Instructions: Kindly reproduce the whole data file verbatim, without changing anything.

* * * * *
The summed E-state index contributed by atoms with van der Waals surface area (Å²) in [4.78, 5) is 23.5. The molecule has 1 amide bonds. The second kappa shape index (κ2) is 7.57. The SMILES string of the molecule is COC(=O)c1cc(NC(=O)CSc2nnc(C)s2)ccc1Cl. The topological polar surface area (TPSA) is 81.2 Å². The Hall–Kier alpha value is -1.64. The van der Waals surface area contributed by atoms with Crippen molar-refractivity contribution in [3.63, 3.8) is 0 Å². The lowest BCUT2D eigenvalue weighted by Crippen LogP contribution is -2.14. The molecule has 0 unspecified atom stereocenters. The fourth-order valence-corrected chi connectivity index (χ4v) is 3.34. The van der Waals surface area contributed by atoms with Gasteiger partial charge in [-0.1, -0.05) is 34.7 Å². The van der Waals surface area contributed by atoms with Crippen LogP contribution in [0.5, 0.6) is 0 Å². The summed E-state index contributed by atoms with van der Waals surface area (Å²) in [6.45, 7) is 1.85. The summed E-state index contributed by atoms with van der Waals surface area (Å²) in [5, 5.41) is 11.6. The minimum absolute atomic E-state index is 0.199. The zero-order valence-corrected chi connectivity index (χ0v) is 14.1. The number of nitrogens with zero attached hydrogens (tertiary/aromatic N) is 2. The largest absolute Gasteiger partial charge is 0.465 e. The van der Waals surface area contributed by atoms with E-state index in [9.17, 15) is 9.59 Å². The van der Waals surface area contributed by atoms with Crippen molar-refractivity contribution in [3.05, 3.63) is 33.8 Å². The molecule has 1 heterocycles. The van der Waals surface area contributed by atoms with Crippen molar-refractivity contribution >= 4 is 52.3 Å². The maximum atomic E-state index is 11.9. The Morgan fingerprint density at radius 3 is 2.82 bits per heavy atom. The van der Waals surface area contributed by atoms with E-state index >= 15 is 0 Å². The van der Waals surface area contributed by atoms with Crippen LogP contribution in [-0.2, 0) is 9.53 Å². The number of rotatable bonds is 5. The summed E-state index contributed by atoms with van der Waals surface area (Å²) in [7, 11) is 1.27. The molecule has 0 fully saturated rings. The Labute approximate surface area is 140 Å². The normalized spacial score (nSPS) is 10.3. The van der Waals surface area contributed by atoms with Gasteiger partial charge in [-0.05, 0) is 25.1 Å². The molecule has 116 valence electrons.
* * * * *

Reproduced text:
The summed E-state index contributed by atoms with van der Waals surface area (Å²) in [4.78, 5) is 23.5. The molecule has 1 amide bonds. The second kappa shape index (κ2) is 7.57. The SMILES string of the molecule is COC(=O)c1cc(NC(=O)CSc2nnc(C)s2)ccc1Cl. The topological polar surface area (TPSA) is 81.2 Å². The Hall–Kier alpha value is -1.64. The van der Waals surface area contributed by atoms with Crippen molar-refractivity contribution in [3.63, 3.8) is 0 Å². The lowest BCUT2D eigenvalue weighted by Crippen LogP contribution is -2.14. The molecule has 0 unspecified atom stereocenters. The fourth-order valence-corrected chi connectivity index (χ4v) is 3.34. The van der Waals surface area contributed by atoms with Gasteiger partial charge in [-0.1, -0.05) is 34.7 Å². The van der Waals surface area contributed by atoms with Crippen LogP contribution in [0.5, 0.6) is 0 Å². The summed E-state index contributed by atoms with van der Waals surface area (Å²) in [6.45, 7) is 1.85. The summed E-state index contributed by atoms with van der Waals surface area (Å²) in [5, 5.41) is 11.6. The minimum absolute atomic E-state index is 0.199. The zero-order valence-corrected chi connectivity index (χ0v) is 14.1. The number of nitrogens with zero attached hydrogens (tertiary/aromatic N) is 2. The largest absolute Gasteiger partial charge is 0.465 e. The van der Waals surface area contributed by atoms with E-state index in [9.17, 15) is 9.59 Å². The van der Waals surface area contributed by atoms with Crippen molar-refractivity contribution in [3.05, 3.63) is 33.8 Å². The molecule has 1 heterocycles. The van der Waals surface area contributed by atoms with Crippen molar-refractivity contribution >= 4 is 52.3 Å². The maximum atomic E-state index is 11.9. The Morgan fingerprint density at radius 3 is 2.82 bits per heavy atom. The van der Waals surface area contributed by atoms with E-state index >= 15 is 0 Å². The van der Waals surface area contributed by atoms with Crippen LogP contribution in [-0.2, 0) is 9.53 Å². The number of rotatable bonds is 5. The summed E-state index contributed by atoms with van der Waals surface area (Å²) in [7, 11) is 1.27. The molecule has 0 fully saturated rings. The Labute approximate surface area is 140 Å². The normalized spacial score (nSPS) is 10.3. The van der Waals surface area contributed by atoms with Gasteiger partial charge in [-0.05, 0) is 25.1 Å². The molecule has 116 valence electrons.